3.3.1Verification of the assumptions in the regression models for the scores

The summary of verification of assumptions for the final models is shown in Table 5. The visual analysis of the Q-Q normality diagrams and histograms of the residual values for the final models fulfilled the assumption of normality and indicated a non-problematic distribution in each of the models studied. No evidence of multicollinearity was found since all VIF values were lower than 1.311 and tolerance values did not exceed 1. No influential cases were present since the Cook distance values were less than 0.251. The maximum Cook’s distance value was 0.251 in a F (3,212)  distribution which correspond to percentile 14. Because the percentile value did not exceed 50 the influence of outliers was not deemed sufficient to require remedial measures.

Table 5

Summary of Collinearity Statistics and Cook’s Distance values for end models in all scores of different countries values

TestMaximumMaximum Cook’s
VIFDistance
FOCR Copy1.0970.131
FOCR Immediate Recall1.0600.080
Stroop Word1.1160.151
Stroop Color1.0680.123
Stroop Word-Color1.0720.154
M-WCST Correct categories1.0150.094
M-WCST Perseveration errors1.0510.158
M-WCST Total errors1.0480.155
TMT – A1.0080.242
TMT – B1.0120.115
SDMT1.0540.222
Token1.3110.216
Letter F1.0250.082
Letter A1.0110.117
Letter S1.0180.091
Category Animals1.0330.087
Category Fruits1.0500.130
Peabody1.1310.184
TAMVI Total Recall1.0630.238
TAMVI Delayed Recall1.0660.190
TAMVI Recognition1.0660.251
d2 – TN1.1990.159
d2 – CR1.0100.081
d2 – TP1.2010.094
d2 – CP1.0220.079

Note: TN: Total number of items processed, CR: Total number of correct responses, TP: Total performance, CP: Concentration performance.

The methodology to generate normative data based on linear regression provides normative data calculations using a four-step procedure described by Van Breukelen and Vlaeyen (2005) and Van der Elst et al. (2006a; 2006b; 2011; 2012):

  • 1. The expected test score of tested children (i) is computed based on the fixed effect parameter estimates of the established regression model: Yˆi=B0+B1X1+B2X2BKXK .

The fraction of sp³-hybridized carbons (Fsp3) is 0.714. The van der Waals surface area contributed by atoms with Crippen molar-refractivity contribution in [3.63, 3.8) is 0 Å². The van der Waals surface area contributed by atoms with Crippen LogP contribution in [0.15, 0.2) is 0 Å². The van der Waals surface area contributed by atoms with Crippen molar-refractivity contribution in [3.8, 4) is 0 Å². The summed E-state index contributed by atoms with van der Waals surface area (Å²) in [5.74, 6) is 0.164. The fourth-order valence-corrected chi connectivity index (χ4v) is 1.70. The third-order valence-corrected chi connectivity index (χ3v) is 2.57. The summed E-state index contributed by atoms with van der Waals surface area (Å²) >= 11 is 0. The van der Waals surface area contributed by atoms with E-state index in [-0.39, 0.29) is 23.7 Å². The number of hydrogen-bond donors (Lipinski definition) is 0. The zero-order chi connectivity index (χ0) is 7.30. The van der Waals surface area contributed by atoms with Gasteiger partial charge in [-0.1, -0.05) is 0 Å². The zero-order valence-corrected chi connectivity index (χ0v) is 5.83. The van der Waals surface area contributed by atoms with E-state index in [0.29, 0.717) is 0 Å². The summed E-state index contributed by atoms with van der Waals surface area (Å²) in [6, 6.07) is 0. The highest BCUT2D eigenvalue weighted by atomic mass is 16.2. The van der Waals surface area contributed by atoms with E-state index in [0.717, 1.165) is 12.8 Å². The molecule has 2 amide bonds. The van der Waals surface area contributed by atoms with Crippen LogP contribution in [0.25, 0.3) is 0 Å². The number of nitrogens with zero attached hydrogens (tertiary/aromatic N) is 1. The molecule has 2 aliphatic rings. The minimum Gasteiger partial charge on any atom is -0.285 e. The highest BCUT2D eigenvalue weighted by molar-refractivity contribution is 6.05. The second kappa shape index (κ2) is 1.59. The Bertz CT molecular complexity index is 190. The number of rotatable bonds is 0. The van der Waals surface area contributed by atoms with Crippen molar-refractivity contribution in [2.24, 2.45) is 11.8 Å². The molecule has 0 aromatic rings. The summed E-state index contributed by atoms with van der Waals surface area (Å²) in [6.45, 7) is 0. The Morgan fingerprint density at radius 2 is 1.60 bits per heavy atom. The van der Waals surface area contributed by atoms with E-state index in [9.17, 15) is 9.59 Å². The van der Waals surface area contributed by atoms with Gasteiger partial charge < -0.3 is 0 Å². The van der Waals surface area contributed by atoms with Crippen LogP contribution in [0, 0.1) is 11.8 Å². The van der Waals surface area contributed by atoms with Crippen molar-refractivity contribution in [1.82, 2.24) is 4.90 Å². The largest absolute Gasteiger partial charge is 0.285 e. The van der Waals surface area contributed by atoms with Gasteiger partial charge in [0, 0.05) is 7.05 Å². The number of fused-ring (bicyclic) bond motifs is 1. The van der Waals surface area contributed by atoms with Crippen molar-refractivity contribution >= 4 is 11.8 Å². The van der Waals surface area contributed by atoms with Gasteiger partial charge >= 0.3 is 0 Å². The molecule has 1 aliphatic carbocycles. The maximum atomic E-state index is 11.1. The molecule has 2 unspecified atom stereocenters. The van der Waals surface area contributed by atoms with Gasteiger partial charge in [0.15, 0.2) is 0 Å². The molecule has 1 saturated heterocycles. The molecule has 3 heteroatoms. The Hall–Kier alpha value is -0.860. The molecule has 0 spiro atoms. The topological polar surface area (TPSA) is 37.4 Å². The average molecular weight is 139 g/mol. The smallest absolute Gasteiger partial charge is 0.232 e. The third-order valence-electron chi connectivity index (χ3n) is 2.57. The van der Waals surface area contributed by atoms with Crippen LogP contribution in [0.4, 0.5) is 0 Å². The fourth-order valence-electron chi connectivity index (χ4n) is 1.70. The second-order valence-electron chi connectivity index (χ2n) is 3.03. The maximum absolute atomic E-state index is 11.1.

• 2. To obtain the residual value (eˆi) , a subtraction between the raw score of the neuropsychological test (Yi) and the predicted value previously calculated was performed (Yˆi) , as shown in the following formula: eˆi=Yi-Yˆi .

  • 3. Using the residual standard deviation (SDe) value provided by the regression model, residuals were standardized: zˆi=eˆi/SDe .

  • 4. Finally, the exact percentile corresponding to the z-score previously calculated using the cumulative probability function of the standard normal distribution must be found. This can be done using conversion tables (e.g. Strauss et al., 2006) or using online calculators. In the online calculator, the z-score is entered, and the percentile of the unilateral test is then chosen. For example, the corresponding percentile of zˆi=-0.296 is 38.

3.4User-friendly normative data

The four-step normative procedure explained above offers clinicians the ability to determine the exact percentile of a child’s test score. However, this method can be prone to human error due to the number of hand computations required. To enhance user-friendliness, the authors have computed these steps for a range of raw test scores based on age, sex, and MLPE as necessary, and created tables for clinicians to more easily obtain a percentile range/estimate associated with a given raw score on a specific test. The percentile obtained using these user-friendly tables could be slightly different from the hand-calculation (which although prone to human error, is a more precise method) because the user-friendly table is based on a limited number of percentile values.